The hyped-up “unli” promos offered by telecommunication companies may not be unlimited after all.
At least one telco, the giant Globe Telecom, is claiming that its “unli” promos are not absolute.
The firm, which has been swamped with complaints from customers dissatisfied with the promo, explained that allowing users unlimited use of data “will starve everybody else.”
“The idea of data capping is not a new one. In fact, Comcast with fiber-to-the-home has a cap of 300GB,” said Ernest Cu, Globe president and chief executive officer.
“The landscape of content is changing. Have you heard about 4K video? Its resolution is twice that of HD.
A movie is now 18GB to stream or download. So if you keep that unlimited you will starve everybody else,” Cu said.
The National Telecommunications Commission (NTC) has ordered Globe to submit copies of all its agreements with its subscribers who availed of its “unlimited data” services so that its legal bureau can determine if there is a need to penalize the telco.
“The legal bureau of NTC will determine the penalty,” Edgardo Cabarios, NTC deputy commissioner, told The Manila Times.
On February 13, the NTC received Globe’s written explanation regarding consumer complaints on its Fair Use Policy (FUP), especially on its “Unlimited Data Offerings.” The company said it wants to protect 97 percent of its subscriber base against the three percent who take up more than their fair share of its network bandwidth.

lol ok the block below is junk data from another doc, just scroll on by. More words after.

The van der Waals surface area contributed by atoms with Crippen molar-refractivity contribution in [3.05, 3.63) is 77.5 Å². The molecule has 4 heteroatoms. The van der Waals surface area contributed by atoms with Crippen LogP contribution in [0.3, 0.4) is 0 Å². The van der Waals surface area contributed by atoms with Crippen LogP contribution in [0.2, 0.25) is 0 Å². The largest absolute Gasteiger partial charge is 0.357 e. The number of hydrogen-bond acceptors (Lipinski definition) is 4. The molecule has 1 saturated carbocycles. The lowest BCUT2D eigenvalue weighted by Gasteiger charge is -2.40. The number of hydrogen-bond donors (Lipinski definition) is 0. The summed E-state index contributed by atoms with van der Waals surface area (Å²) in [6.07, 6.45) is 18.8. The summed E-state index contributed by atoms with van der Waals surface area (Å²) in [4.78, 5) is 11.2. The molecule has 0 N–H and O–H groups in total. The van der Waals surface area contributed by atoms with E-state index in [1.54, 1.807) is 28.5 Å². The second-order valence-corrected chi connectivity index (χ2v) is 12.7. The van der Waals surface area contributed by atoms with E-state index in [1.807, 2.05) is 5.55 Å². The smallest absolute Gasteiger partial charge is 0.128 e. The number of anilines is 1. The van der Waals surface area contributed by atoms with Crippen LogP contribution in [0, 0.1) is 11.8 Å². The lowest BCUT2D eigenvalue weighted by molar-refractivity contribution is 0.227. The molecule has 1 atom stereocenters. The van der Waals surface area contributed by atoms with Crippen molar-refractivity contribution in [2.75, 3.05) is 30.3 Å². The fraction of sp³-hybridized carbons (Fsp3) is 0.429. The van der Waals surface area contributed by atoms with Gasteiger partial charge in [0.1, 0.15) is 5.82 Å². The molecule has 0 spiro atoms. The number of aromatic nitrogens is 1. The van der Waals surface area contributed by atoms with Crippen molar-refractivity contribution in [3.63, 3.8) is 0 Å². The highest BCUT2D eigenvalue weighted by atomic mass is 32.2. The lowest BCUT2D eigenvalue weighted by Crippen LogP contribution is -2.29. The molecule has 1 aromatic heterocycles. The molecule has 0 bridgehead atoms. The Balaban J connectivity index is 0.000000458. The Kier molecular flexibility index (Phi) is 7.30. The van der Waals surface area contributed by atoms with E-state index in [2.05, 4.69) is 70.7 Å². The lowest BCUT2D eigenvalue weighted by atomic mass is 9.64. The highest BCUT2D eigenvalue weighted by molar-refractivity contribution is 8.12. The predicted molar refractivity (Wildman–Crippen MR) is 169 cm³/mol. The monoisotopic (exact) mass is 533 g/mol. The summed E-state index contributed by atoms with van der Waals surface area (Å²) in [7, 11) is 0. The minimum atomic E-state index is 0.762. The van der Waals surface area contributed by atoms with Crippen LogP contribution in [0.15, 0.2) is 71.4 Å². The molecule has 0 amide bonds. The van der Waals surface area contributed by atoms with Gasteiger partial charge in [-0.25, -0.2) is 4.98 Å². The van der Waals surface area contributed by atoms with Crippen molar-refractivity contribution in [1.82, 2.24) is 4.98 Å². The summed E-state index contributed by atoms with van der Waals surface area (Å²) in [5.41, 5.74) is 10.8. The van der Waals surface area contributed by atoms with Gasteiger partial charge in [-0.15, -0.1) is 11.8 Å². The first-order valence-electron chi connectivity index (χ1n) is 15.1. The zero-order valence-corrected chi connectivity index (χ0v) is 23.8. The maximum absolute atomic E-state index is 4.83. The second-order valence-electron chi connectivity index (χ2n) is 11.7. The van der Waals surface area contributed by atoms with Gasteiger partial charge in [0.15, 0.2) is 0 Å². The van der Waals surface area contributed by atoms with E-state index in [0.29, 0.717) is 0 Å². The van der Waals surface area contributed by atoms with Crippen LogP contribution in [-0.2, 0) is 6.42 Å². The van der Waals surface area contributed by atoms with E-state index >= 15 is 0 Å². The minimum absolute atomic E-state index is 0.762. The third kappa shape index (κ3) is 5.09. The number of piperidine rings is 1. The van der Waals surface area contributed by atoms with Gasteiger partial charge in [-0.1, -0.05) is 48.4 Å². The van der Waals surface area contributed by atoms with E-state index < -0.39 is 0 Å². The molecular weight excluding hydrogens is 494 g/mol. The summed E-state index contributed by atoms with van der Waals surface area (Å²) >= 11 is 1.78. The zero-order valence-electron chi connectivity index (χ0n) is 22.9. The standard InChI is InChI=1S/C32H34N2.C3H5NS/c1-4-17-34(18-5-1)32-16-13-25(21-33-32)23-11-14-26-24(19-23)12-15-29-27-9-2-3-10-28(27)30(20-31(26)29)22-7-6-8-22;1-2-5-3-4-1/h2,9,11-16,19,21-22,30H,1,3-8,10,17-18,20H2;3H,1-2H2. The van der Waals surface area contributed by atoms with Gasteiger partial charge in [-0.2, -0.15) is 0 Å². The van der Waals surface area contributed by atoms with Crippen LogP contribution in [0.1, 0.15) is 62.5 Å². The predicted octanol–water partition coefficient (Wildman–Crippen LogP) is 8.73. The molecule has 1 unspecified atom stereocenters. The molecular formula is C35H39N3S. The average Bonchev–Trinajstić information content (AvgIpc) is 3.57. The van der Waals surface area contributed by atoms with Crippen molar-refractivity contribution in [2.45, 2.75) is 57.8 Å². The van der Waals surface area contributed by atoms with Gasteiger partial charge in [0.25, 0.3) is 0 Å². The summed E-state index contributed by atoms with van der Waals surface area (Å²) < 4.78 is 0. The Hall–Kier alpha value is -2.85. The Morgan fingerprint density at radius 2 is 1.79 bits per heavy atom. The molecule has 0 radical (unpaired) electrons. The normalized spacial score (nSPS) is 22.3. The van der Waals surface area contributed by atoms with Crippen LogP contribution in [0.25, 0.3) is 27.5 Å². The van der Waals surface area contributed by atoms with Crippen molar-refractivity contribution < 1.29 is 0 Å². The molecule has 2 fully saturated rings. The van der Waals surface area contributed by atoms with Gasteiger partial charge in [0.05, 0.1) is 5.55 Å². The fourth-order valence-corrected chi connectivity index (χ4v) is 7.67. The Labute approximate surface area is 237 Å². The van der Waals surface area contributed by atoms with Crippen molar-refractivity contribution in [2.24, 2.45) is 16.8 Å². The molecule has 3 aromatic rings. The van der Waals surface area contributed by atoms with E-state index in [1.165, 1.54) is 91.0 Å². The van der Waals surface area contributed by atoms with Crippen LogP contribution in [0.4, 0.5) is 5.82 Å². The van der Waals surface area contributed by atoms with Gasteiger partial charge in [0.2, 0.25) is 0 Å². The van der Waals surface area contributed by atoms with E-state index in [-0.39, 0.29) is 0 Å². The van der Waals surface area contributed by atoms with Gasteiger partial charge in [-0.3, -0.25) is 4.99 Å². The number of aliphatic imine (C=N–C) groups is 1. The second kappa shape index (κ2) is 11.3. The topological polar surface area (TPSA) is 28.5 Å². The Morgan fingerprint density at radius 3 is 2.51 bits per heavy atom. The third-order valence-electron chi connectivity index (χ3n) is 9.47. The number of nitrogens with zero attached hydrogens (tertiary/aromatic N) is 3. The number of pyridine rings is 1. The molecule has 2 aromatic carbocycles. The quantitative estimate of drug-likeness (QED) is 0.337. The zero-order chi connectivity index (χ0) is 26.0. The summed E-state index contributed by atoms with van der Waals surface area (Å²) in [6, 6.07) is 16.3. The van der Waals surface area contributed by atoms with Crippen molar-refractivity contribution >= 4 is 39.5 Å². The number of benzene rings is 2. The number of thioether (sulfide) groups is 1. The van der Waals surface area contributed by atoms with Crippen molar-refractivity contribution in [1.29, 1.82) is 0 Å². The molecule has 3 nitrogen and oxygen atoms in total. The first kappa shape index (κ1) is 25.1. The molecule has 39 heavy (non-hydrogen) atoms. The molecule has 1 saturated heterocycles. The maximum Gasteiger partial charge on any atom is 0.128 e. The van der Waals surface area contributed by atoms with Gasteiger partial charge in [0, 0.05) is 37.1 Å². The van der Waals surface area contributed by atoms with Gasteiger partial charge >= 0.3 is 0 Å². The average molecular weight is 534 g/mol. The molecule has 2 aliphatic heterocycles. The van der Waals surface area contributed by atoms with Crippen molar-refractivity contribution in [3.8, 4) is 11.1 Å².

“We enforced the policy for postpaid data plans to protect the data experience of the majority of subscribers who regularly use the network for leisure. The fair use [policy]is being implemented by all telco players not only in the country but also in the most advanced economies,” Globe said.
The Ayala-led telecommunications firm explained that the FUP aims to “encourage a proper attitude toward the use of unlimited services.”
“Unlimited but not finite; unlimited but not absolute; unlimited but not unreasonable; free [to use]but not irresponsible. This has been the guiding norm in several advanced countries where telcos have aggressively checked network abuse through a stringent enforcement of their FUPs,” it added.
Globe subscribers complained that they signed up and are paying, or had paid for, “unlimited” data service but are getting “limited” data service instead.
They said the data connection slows once their usage reaches a certain volume of data, like one gigabyte.
The NTC said telecommunications firms should explain to their subscribers the terms of their subscription, whether prepaid or postpaid.
Globe’s closest rival, Smart Communications, has its own FUP.